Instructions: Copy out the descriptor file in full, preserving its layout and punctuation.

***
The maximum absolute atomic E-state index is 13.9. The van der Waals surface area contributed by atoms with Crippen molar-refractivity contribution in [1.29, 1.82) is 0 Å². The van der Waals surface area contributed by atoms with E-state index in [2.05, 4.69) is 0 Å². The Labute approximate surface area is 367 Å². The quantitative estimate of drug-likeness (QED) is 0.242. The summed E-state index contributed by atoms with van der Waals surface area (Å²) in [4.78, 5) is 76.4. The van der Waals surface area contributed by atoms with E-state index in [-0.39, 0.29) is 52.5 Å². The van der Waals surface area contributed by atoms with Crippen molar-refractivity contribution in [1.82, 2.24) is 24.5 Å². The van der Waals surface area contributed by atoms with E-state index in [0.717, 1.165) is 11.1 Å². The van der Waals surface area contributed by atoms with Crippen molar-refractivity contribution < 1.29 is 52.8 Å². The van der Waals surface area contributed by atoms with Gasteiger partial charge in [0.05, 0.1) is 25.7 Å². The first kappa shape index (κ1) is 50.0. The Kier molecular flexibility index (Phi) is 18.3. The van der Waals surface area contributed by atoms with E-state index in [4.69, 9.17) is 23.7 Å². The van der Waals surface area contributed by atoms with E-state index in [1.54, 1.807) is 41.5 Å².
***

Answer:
The maximum absolute atomic E-state index is 13.9. The van der Waals surface area contributed by atoms with Crippen molar-refractivity contribution in [1.29, 1.82) is 0 Å². The van der Waals surface area contributed by atoms with E-state index in [2.05, 4.69) is 0 Å². The Labute approximate surface area is 367 Å². The quantitative estimate of drug-likeness (QED) is 0.242. The summed E-state index contributed by atoms with van der Waals surface area (Å²) in [4.78, 5) is 76.4. The van der Waals surface area contributed by atoms with E-state index in [-0.39, 0.29) is 52.5 Å². The van der Waals surface area contributed by atoms with Crippen molar-refractivity contribution in [1.82, 2.24) is 24.5 Å². The van der Waals surface area contributed by atoms with E-state index in [0.717, 1.165) is 11.1 Å². The van der Waals surface area contributed by atoms with Crippen molar-refractivity contribution < 1.29 is 52.8 Å². The van der Waals surface area contributed by atoms with Gasteiger partial charge in [0.05, 0.1) is 25.7 Å². The first kappa shape index (κ1) is 50.0. The Kier molecular flexibility index (Phi) is 18.3. The van der Waals surface area contributed by atoms with E-state index in [4.69, 9.17) is 23.7 Å². The van der Waals surface area contributed by atoms with E-state index in [1.54, 1.807) is 41.5 Å².